Re: Medium Raw

I like Anthony Bourdain, but for about a week, it seemed like he was turning up on just about every show I listen to for an interview about his latest book, Medium Raw: A Bloody Valentine to the World of Food and the People Who Cook. His rant about the wisdom (or lack thereof) of becoming a chef got featured every time.  Mainly he says he is the perfect example of what not to do if you want to be a great chef. What he doesn’t need to say is that he’s the perfect example of a great ranter.

The book has plenty of great eating moments, but it’s mostly about people, hating and loving people in the food world, at varying lengths, with absolutely no concern about whether or not you have any idea who these people are.

My favorite chapter of hate is about the time he spent stuck on St. Barth’s with a crazy rich woman. He writes:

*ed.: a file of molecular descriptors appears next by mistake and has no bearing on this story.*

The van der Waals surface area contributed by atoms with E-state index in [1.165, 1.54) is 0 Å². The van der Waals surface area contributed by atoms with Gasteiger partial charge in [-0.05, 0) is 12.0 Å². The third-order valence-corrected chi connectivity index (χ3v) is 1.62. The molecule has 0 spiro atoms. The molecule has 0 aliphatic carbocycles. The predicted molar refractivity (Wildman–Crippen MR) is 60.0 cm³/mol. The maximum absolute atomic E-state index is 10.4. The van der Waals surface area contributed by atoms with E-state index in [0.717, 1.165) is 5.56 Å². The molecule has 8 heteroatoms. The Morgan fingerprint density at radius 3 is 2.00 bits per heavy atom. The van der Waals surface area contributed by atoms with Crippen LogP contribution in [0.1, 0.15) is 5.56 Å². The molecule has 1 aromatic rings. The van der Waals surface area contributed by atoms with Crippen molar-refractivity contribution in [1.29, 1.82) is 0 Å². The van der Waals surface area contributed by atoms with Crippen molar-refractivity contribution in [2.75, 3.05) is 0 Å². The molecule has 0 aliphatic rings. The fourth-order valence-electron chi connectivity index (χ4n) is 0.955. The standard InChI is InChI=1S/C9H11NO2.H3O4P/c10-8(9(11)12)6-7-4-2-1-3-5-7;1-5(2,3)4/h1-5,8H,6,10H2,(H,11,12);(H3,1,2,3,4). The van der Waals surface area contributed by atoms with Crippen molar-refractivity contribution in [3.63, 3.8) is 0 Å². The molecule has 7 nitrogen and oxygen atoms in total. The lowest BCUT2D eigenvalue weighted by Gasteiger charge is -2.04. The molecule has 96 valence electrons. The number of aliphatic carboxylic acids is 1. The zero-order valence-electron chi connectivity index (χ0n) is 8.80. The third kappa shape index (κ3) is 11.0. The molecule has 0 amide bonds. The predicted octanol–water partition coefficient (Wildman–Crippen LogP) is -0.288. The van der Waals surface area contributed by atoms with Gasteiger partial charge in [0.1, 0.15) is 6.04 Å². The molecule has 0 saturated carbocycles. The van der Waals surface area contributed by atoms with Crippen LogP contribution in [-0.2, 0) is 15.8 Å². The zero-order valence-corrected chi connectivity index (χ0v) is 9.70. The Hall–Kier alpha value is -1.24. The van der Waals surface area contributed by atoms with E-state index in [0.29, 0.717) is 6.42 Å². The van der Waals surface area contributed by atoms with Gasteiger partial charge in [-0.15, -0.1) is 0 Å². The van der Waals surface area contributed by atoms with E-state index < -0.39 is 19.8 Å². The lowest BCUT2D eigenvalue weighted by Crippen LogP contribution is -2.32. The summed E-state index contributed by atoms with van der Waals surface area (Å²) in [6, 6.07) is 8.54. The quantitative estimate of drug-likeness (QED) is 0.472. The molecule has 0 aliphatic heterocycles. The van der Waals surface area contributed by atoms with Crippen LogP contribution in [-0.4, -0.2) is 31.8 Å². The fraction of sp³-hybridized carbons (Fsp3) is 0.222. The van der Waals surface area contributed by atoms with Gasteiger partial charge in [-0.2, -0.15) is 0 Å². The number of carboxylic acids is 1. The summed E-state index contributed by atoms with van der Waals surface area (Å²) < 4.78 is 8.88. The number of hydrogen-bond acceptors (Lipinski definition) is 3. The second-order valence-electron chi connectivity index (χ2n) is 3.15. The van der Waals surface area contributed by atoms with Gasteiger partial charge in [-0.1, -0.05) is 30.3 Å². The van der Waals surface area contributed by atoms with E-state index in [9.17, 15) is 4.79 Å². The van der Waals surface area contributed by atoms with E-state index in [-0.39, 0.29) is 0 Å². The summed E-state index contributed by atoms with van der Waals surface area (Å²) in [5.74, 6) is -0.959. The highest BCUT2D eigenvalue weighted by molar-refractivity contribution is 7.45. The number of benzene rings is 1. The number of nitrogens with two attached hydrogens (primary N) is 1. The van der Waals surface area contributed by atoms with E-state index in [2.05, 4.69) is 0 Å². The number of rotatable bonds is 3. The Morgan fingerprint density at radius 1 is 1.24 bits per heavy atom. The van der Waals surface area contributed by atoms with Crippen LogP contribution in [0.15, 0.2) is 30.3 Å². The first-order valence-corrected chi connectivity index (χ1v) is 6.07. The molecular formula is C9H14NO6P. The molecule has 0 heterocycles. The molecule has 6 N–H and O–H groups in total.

I soon found out that to move in this woman’s poisonous orbit was to willingly attach oneself to a sinister global network of Italian art collectors, creepy Russian oligarchs, horny Internet billionaires, the wrinkled ex-wives of Indonesian despots, princelings from kingdoms that long age ceased to exist, mistresses of African dictators, former-hookers-turned-millionaireses, and the kind of people who like hanging around with such people — or who make their living doing so.

I think we used to call these people “jet-sitters” and hang out with each other, eating mediocre food at insane prices. It’s all rather mystifying.

My favorite chapter of love is about Primo Justo, the man who cleans and portions the fish at Le Bernadin. Tony just watches him take fish apart, fish by fish. He never resorts to summarizing what Justo is doing. It’s beautifully done.

I could see someone getting tired of hearing about what Tony thinks, the food he likes, the people he admires, and maybe a little musing about what lessons he’s learned. But this is a guy who makes a living going to town markets and eating street food. I like his attitude and his frankness. I think what he learned from those people on St. Barth’s is never to be a phony.